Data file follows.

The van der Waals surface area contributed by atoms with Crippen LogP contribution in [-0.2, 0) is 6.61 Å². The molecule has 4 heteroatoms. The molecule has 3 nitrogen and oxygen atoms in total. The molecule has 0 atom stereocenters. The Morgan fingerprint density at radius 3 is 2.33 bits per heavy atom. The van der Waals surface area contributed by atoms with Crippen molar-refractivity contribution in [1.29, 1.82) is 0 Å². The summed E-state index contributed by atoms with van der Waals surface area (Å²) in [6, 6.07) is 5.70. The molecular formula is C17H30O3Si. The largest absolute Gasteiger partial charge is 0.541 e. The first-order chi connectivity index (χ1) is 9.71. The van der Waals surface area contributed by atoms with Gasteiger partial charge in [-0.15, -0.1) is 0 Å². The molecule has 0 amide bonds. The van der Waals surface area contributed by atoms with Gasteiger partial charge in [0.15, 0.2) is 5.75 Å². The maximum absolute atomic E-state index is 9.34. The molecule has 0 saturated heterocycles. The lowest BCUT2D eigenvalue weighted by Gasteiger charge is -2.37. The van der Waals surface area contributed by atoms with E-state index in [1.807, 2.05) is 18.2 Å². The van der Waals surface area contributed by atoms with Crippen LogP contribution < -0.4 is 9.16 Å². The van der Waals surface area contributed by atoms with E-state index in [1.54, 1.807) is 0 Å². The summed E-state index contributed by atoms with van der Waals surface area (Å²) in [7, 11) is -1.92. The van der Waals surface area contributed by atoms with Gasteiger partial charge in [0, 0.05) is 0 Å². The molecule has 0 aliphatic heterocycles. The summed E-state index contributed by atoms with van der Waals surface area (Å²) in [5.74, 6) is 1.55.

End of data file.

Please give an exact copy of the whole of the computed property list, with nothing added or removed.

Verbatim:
The van der Waals surface area contributed by atoms with Crippen LogP contribution in [-0.2, 0) is 6.61 Å². The molecule has 4 heteroatoms. The molecule has 3 nitrogen and oxygen atoms in total. The molecule has 0 atom stereocenters. The Morgan fingerprint density at radius 3 is 2.33 bits per heavy atom. The van der Waals surface area contributed by atoms with Crippen molar-refractivity contribution in [1.29, 1.82) is 0 Å². The summed E-state index contributed by atoms with van der Waals surface area (Å²) in [6, 6.07) is 5.70. The molecular formula is C17H30O3Si. The largest absolute Gasteiger partial charge is 0.541 e. The first-order chi connectivity index (χ1) is 9.71. The van der Waals surface area contributed by atoms with Gasteiger partial charge in [-0.15, -0.1) is 0 Å². The molecule has 0 amide bonds. The van der Waals surface area contributed by atoms with Gasteiger partial charge in [0.15, 0.2) is 5.75 Å². The maximum absolute atomic E-state index is 9.34. The molecule has 0 saturated heterocycles. The lowest BCUT2D eigenvalue weighted by Gasteiger charge is -2.37. The van der Waals surface area contributed by atoms with E-state index in [1.807, 2.05) is 18.2 Å². The van der Waals surface area contributed by atoms with Crippen LogP contribution < -0.4 is 9.16 Å². The van der Waals surface area contributed by atoms with E-state index in [1.54, 1.807) is 0 Å². The summed E-state index contributed by atoms with van der Waals surface area (Å²) in [7, 11) is -1.92. The van der Waals surface area contributed by atoms with Gasteiger partial charge in [0, 0.05) is 0 Å². The molecule has 0 aliphatic heterocycles. The summed E-state index contributed by atoms with van der Waals surface area (Å²) in [5.74, 6) is 1.55.